Sprint has confirmed that a 4G tablet is incoming, with Paget Alves, Sprint’s President of Business Markets, telling Forbes that the WiMAX slate is expected to arrive sometime in 2011. Alves declined to confirm the manufacturer responsible for the device, nor indeed the OS that it might run; the carrier currently offers a single (non-4G) model, the Samsung Galaxy Tab, but the exec said there are plans to sell slates based on other platforms than Android.
That could mean a full-sized Windows 7 tablet, or it might refer to RIM’s upcoming BlackBerry PlayBook. The Canadian company has previously confirmed that it is readying a 4G PlayBook for release sometime in 2011, though is yet to confirm what flavor of 4G – WiMAX, LTE or HSPA+ – it will be using.
A US trademark filing for the HTC EVO Shift 4G back in November, however, could mean that HTC is behind Sprint’s new slate. The company delivered the network’s first WiMAX smartphone, the HTC EVO 4G, and the use of the “Shift” name seems to refer back to the hybrid HTC Shift dual-OS tablet. Whichever model it is, Sprint seems confident of finding an audience; 70- to 80-percent of the Chief Information Officers (CIOs) that Sprint talks to are interested in deploying tablets to their employees in some fashion, Alves claims.
Google is planning to use its new NFC support in Android 2.3 Gingerbread – and in the Nexus S – to allow businesses to wirelessly send information to interested would-be consumers. A trial program is kicking off in Portland, Oregon, where Google is distributing Google Places Business Kits containing NFC-enabled stickers to companies listed in their online reviews system.
Owners of a Nexus S – or, indeed, another Gingerbread handset with NFC support, when they start hitting the market – will be able to hold their phone up to the sticker and see business information on their device. The kits will also contain leaflets and guides helping businesses increase the number of reviews covering them online.
Google says this is just the first step of what they have planned for NFC, but it already seems that one of the main purposes for the Nexus S – and, indeed, Gingerbread – is to encourage adoption of the short-range wireless standard. Other potential uses include payment systems and mobile ticketing.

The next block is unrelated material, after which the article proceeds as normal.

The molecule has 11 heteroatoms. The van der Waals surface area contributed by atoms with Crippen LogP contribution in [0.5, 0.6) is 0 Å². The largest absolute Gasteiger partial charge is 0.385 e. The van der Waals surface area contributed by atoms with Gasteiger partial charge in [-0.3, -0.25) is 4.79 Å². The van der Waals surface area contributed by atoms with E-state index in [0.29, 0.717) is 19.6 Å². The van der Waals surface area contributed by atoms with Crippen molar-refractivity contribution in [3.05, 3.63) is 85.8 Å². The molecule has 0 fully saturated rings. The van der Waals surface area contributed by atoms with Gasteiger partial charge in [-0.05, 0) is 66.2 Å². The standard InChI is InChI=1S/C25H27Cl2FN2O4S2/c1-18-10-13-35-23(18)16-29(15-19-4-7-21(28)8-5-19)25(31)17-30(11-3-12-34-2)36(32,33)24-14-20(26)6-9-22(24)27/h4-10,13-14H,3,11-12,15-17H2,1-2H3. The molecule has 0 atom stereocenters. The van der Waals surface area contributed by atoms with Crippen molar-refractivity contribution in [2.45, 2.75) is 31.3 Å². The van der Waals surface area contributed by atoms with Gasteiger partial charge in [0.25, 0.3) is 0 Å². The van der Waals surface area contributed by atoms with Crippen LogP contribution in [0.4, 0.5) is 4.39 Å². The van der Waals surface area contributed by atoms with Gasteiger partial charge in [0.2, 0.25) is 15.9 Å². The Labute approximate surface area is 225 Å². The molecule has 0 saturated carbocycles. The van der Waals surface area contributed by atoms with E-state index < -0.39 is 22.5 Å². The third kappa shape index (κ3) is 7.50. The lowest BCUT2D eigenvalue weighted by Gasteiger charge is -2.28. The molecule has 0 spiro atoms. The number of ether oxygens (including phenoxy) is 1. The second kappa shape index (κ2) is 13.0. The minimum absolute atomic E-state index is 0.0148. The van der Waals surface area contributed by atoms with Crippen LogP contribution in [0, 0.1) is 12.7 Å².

[via Android Community]
We’ve written a lot about Notion Ink, and – like many of you – gotten very enthusiastic about the potential for a game-changing Android tablet. As with any launch there’s controversy, and also good reasons to be concerned, and – while we’d love Adam to be as authentic as anyone else – we’re worried by the absence of solid hardware from the company. We’re still trying to get information from Notion Ink CEO Rohan Shravran regarding the Adam slate, but right now we believe it’s safer – as ever – not to spend money on a device you’ve not seen.
Update: Notion Ink has responded; more information after the cut.
That’s in addition to some serious concerns over the fledgling pre-order process, compiled by Android Police, and which details some significant return fees and other processing charges should you decide to return your purchase. Processing for those who did place an order was also an issue, with the Visa payment system going down at several stages and MasterCard not accepted. Notion Ink has blamed a server-side issue in the US and says it will respond to the return fee complaints.
There’s also concern over the FCC filing information; Notion Ink has previously said that they had “done something with our FCC application and it will be little difficult for you to find us” but with the filings yet to turn up, it’s another omission that’s raising red flags. We’ve asked the company for links the filings so that we can confirm that Adam has, indeed, been through the FCC.
In short, while the appeal of Adam on paper is high, and the prototypes the company has shown previously have had promise, we’re not convinced that – these concerns outstanding – it’s the time to put money down for a tablet from Notion Ink. We’re hoping the company can disprove our concerns, and will update when we hear from them, but now is definitely the time to be cautious with how you spend your money.
Update: CrunchGear is saying the same thing: now is the time to keep your money in your pocket until we have more information.
Update: Notion Ink has responded, blaming MasterCard’s long application process for their absence in the payments options, and suggesting that Indian card processing company CCAvenue was seeing problems with declined payments from US customers and server time-outs. The company says it is also planning to demo Adam on video and in-depth on December 18th.
As for the FCC filing, it seems Adam is still yet to receive approval – that’s expected, the company says, in the latter third of December 2010. The return fees, they argue, are on a par with what Dell charges for restocking.
In short, Notion Ink suggests holding off on ordering if you’re cautious, which fits in with our advice as well. We’ll update as we hear more.